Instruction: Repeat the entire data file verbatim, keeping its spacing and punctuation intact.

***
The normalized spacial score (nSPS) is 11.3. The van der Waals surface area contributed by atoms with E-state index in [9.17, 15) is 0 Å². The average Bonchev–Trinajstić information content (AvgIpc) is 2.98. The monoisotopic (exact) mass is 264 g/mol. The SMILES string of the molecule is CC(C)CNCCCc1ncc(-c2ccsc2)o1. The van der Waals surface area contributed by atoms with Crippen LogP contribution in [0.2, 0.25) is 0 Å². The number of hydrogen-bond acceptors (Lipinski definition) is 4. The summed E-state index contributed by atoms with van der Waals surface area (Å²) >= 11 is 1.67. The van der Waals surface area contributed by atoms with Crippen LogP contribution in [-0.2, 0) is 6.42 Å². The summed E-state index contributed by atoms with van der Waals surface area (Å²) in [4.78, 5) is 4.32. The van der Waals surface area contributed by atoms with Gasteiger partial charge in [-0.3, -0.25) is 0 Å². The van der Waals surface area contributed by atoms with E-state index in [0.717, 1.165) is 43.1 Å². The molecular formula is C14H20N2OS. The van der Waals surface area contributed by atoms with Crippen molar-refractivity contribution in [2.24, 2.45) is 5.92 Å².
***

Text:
The normalized spacial score (nSPS) is 11.3. The van der Waals surface area contributed by atoms with E-state index in [9.17, 15) is 0 Å². The average Bonchev–Trinajstić information content (AvgIpc) is 2.98. The monoisotopic (exact) mass is 264 g/mol. The SMILES string of the molecule is CC(C)CNCCCc1ncc(-c2ccsc2)o1. The van der Waals surface area contributed by atoms with Crippen LogP contribution in [0.2, 0.25) is 0 Å². The number of hydrogen-bond acceptors (Lipinski definition) is 4. The summed E-state index contributed by atoms with van der Waals surface area (Å²) >= 11 is 1.67. The van der Waals surface area contributed by atoms with Crippen LogP contribution in [-0.2, 0) is 6.42 Å². The summed E-state index contributed by atoms with van der Waals surface area (Å²) in [4.78, 5) is 4.32. The van der Waals surface area contributed by atoms with Gasteiger partial charge in [-0.3, -0.25) is 0 Å². The van der Waals surface area contributed by atoms with E-state index in [0.717, 1.165) is 43.1 Å². The molecular formula is C14H20N2OS. The van der Waals surface area contributed by atoms with Crippen molar-refractivity contribution in [2.24, 2.45) is 5.92 Å².